• Digital transformation — “future-proofing” a company’s business so it will be fit for a digital world
  • Finance transformation — improving the efficiency of a company’s tax and finance functions to lower costs and mitigate operational risk
  • HR transformation — enabling a company’s talent model to keep pace with the connected economy

In all its aspects, true transformation involves the entire enterprise, and virtually every business decision has a tax implication, so the tax and finance functions must have a seat at the transformation table to help achieve long-lasting business impact. We are seeing this as another way that tax and finance functions are playing their part and connecting to the broader business agenda.

Response to the forces of globalization

Tax and finance functions can help the organization stay ahead of the curve in managing the risks and identifying the opportunities that result from globalization. We see four themes arising:

  • Regulatory change. Considering BEPS, Brexit, US tax reform and waves of indirect tax enactments, to name a few, recent years have seen dramatic change continue to impact corporate taxation. However, according to our same survey, 87% of organizations lack the resources to respond to new tax legislation.
  • Business tax transparency. Government-imposed transparency measures such as country-by-country reporting (CbCR), the common reporting standard and SAF-T are forcing disclosure of much more information about business models. In addition, companies are sharing more information with business partners and even competitors under the banner of “co-opetition.” Our same survey, however, shows that 95% of organizations see greater tax risk, including reputational risk, when complying with such transparency initiatives.
  • Digital disruption. Digitization has forced “traditional” businesses into the digital realm where they must compete with entirely digital companies as well as face a new generation of digitally savvy tax administrations. As a result, 47% of businesses believe that tax authorities are ahead of taxpayers in going digital.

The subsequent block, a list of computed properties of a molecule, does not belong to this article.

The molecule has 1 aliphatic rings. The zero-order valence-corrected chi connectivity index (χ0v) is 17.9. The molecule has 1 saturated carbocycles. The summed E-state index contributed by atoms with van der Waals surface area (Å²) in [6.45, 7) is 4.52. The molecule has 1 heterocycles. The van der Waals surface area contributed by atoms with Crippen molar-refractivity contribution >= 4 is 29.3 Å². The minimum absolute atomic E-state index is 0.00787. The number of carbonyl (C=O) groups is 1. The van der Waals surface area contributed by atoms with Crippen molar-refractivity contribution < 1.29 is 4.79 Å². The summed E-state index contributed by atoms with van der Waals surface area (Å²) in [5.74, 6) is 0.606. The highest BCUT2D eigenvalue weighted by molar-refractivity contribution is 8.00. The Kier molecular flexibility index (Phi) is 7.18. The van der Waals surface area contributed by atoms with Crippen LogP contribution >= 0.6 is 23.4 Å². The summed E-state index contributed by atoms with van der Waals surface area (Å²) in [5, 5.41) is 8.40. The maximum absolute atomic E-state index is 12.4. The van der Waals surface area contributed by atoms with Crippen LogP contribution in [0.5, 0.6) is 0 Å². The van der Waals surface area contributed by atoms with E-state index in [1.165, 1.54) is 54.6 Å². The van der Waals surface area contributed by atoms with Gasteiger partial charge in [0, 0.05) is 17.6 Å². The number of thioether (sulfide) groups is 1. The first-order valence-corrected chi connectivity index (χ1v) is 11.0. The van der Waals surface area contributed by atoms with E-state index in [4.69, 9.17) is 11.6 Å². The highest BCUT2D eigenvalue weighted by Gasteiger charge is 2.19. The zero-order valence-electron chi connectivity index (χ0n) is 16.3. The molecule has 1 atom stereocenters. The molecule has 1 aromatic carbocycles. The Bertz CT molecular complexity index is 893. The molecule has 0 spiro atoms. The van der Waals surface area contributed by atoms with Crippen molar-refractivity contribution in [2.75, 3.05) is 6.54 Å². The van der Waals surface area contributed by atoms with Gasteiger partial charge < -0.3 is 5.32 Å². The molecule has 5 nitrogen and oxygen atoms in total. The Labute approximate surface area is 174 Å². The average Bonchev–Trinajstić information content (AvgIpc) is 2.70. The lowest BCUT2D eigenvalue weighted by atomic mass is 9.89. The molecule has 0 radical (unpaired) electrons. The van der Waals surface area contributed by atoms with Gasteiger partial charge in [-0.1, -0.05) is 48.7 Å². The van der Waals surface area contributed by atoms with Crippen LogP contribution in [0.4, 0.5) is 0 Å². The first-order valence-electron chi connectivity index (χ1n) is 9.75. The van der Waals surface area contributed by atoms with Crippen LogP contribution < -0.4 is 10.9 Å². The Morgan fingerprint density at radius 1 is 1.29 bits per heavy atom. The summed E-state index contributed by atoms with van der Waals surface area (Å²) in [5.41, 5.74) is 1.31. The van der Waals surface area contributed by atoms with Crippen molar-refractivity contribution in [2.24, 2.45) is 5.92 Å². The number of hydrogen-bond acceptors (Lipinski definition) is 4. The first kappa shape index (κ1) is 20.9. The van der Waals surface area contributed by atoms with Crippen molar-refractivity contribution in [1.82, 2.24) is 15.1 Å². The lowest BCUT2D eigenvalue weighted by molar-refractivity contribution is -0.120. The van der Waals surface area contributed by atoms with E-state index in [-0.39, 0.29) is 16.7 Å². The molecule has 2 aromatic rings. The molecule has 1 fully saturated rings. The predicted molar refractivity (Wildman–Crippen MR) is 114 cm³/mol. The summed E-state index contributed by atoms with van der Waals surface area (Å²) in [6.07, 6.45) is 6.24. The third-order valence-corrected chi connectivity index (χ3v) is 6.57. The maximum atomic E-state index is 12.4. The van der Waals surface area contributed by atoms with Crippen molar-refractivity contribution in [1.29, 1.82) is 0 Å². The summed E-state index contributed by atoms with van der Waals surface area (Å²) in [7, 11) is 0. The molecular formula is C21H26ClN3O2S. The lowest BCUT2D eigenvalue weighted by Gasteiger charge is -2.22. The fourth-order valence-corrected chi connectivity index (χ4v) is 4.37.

• Workforce change. Our recent research with LinkedIn found that 38% of the world’s largest public companies had talent in 100 or more countries. With employees so far-flung, companies that need the right people located in the right places are trending away from large expatriate populations toward more short-term business travelers, which triggers major tax effects. Another critical trend is the increasing size of the contingent workforce.

Tax and finance functions that identify and prioritize the globalization trends with the highest impact on their companies are being seen as much more connected with their businesses overall.

A connected solution

Leading companies with advanced tax and finance functions have shown that they can combine data from all parts of their business. As difficult as this is to achieve, it then sets them up to perform sophisticated, comprehensive data analytics that yield nimble but well-informed decisions, making them better connected to their business. That is the focus of Connected Tax.

Reproduced with permission from Copyright 2018 International Tax Review (800-372-1033) www.internationaltaxreview.com.

CONTACT

Jon Dobell

+61 2 8295 6949

Jon.Dobell@au.ey.com

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EY refers to the global organization, and may refer to one or more, of the member firms of Ernst & Young Global Limited, each of which is a separate legal entity. Ernst & Young Global Limited, a UK company limited by guarantee, does not provide services to clients.